The lower sign warns of ticks.

Our Thanksgiving hike took us along the Yearling Trail and the Deer Leg Trail, both on the old ranch operated by Ronald Reagan in his Death Valley days. We chose it because the LA Times hiking trails guide book, Days Hikes Around Los Angeles, described it as “level,” but the guide book either fibbed, or used the special California defininition of the word “level,” i.e. “not level.” See how the ground slants up out of the right side of the picture? Well, the Deer Leg Trail veers up that grade and grows steeper as it climbs up a 400 foot hill. At some points it was steep enough for some pitying soul to have built stone steps into the trail. Still, it was shady and if the enclosing riparian growth blocked most views it was cool (literally) and it smelled spicy like pepper and sage.

It's also a bridle path.The rest of the trail wasn’t so great. The Yearling Trail was more of a runoff than a trail. Untended, deeply rutted and rock strewn it required nimble stepping to avoid twisted ankles. What rankled most was the promise in the LA Times guidebook of a “duck pond.” The map even showed a cute little silhouette of a duck enjoying the pond. Our eager hearts braved the tennis ball sized rocks in the path just to see the duck in the pond. But those hearts sank upon seeing the stark truth: No pond and no duck; only a weed-choked declivity and mocking crows.

There is no duck. There is no pond.

I hate Quantas.The LA Times guidebook was nearer the mark with its description of the first part of the trail, the “unpaved Yearling Road, lined with stately eucalyptus trees.” In fact, the road is paved, but the eucalyptus trees are there and stately as advertised. They’re the best feature of the otherwise bleak trail with their shedding outer bark, gleaming white inner bark, and aromatic slender leaves.

These trees, I assert confidently, are the “gum trees” that merry, merry Kookaburra sits in laughing according to the Australian song, unless I am very much mistaken, in which case they are not.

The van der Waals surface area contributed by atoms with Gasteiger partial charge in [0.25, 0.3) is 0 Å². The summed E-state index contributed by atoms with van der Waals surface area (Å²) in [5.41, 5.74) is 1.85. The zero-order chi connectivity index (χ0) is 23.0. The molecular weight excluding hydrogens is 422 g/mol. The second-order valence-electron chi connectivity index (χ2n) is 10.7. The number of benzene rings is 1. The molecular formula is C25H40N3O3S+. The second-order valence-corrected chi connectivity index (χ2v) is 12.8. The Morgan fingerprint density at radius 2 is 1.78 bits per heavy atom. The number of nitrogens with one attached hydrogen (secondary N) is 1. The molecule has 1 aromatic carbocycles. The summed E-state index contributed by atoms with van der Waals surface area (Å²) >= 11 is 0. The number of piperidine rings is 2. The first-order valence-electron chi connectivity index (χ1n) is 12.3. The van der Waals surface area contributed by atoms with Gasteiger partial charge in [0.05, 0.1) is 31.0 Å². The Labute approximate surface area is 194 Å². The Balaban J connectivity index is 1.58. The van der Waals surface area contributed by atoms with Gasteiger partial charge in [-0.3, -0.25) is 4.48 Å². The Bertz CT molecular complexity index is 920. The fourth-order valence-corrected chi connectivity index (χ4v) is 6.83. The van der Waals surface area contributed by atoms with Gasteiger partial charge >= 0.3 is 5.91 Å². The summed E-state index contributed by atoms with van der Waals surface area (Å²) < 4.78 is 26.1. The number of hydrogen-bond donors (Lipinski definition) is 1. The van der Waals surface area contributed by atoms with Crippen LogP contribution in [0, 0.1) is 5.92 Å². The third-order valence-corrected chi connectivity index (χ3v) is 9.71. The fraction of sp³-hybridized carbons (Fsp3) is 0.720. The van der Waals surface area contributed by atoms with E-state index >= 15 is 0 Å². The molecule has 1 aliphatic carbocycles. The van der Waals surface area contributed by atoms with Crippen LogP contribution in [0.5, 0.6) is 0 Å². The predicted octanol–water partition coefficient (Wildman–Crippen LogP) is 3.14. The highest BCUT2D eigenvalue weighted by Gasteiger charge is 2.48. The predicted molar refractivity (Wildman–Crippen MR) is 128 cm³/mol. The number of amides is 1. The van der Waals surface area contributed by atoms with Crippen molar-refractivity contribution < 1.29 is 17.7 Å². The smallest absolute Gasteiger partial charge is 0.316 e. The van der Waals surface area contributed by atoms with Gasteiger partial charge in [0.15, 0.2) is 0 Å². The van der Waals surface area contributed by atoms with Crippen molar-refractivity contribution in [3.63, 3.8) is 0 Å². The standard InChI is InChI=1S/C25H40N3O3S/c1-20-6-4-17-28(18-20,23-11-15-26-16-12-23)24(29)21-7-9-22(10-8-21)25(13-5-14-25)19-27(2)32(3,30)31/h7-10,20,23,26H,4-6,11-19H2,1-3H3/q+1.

Well, we got our exercise, I suppose, and certainly our sinuses were cleared by the airborne oils of the stately eucalyptuses, but no return trip is on the agenda. Compared to the mind-blowing hikes elsewhere in these hills and vales the Yearling and Deer Leg trails are kind of shabby. Also duckless.

UPDATE: I just found this web page among the many put up by California Department of Parks and Recreation that suggests an explanation for the present sorry state of the Reagan Ranch portion of Malibu Creek State Park: it’s in transition; they’re raising money to convert it into the Ronald Reagan Equestrian Campground at Malibu Creek State Park.


2 responses to “Val-dera-ha-ha-ha-ha-ha

  1. Had I seen that particular illustration promising a duck pond in MY guidebook, I would have expected to find a weird gray puddle with one gigantic duck floating several feet above it; I personally would have been RELIEVED to discover that there was no such pond in real life.

    But perhaps I’m just one of those glass-is-half-full people.

  2. Anyone with an interest in picturesque Malibu Creek State Park should visit Your comments could help preserve the historic Reagan Ranch. An unsightly 7 acre RV Park is planned by the state along Mulholland Highway (a state designated scenic drive). Project Officially known as the Ronald Reagan Equestrian Campground

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